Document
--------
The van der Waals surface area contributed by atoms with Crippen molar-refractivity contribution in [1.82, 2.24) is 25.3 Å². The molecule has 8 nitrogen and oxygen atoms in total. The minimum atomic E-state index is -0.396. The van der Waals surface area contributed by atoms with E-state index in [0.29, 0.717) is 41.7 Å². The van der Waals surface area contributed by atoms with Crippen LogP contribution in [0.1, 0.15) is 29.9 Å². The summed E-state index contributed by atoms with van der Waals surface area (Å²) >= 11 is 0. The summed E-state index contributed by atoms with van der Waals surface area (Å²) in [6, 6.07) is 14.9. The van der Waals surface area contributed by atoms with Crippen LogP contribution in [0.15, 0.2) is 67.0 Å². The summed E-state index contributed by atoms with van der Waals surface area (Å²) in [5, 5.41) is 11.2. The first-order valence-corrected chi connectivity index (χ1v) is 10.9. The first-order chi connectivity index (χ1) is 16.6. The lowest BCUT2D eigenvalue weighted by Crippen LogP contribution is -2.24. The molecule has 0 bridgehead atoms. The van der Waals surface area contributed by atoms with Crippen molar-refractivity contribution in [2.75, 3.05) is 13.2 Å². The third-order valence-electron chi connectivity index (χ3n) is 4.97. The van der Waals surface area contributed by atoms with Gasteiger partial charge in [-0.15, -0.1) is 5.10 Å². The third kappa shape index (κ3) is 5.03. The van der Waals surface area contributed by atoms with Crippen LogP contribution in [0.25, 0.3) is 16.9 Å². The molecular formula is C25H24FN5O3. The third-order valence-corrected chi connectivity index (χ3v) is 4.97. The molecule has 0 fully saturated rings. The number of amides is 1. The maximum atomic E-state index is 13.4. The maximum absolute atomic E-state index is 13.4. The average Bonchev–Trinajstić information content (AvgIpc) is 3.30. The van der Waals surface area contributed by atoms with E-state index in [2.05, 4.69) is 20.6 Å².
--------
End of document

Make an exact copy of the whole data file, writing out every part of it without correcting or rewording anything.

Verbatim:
The van der Waals surface area contributed by atoms with Crippen molar-refractivity contribution in [1.82, 2.24) is 25.3 Å². The molecule has 8 nitrogen and oxygen atoms in total. The minimum atomic E-state index is -0.396. The van der Waals surface area contributed by atoms with E-state index in [0.29, 0.717) is 41.7 Å². The van der Waals surface area contributed by atoms with Crippen LogP contribution in [0.1, 0.15) is 29.9 Å². The summed E-state index contributed by atoms with van der Waals surface area (Å²) >= 11 is 0. The summed E-state index contributed by atoms with van der Waals surface area (Å²) in [6, 6.07) is 14.9. The van der Waals surface area contributed by atoms with Crippen LogP contribution in [0.15, 0.2) is 67.0 Å². The summed E-state index contributed by atoms with van der Waals surface area (Å²) in [5, 5.41) is 11.2. The first-order valence-corrected chi connectivity index (χ1v) is 10.9. The first-order chi connectivity index (χ1) is 16.6. The lowest BCUT2D eigenvalue weighted by Crippen LogP contribution is -2.24. The molecule has 0 bridgehead atoms. The van der Waals surface area contributed by atoms with Crippen molar-refractivity contribution in [2.75, 3.05) is 13.2 Å². The third-order valence-electron chi connectivity index (χ3n) is 4.97. The van der Waals surface area contributed by atoms with Gasteiger partial charge in [-0.15, -0.1) is 5.10 Å². The third kappa shape index (κ3) is 5.03. The van der Waals surface area contributed by atoms with Crippen LogP contribution in [0.25, 0.3) is 16.9 Å². The molecular formula is C25H24FN5O3. The third-order valence-corrected chi connectivity index (χ3v) is 4.97. The molecule has 0 fully saturated rings. The number of amides is 1. The maximum atomic E-state index is 13.4. The maximum absolute atomic E-state index is 13.4. The average Bonchev–Trinajstić information content (AvgIpc) is 3.30. The van der Waals surface area contributed by atoms with E-state index in [2.05, 4.69) is 20.6 Å².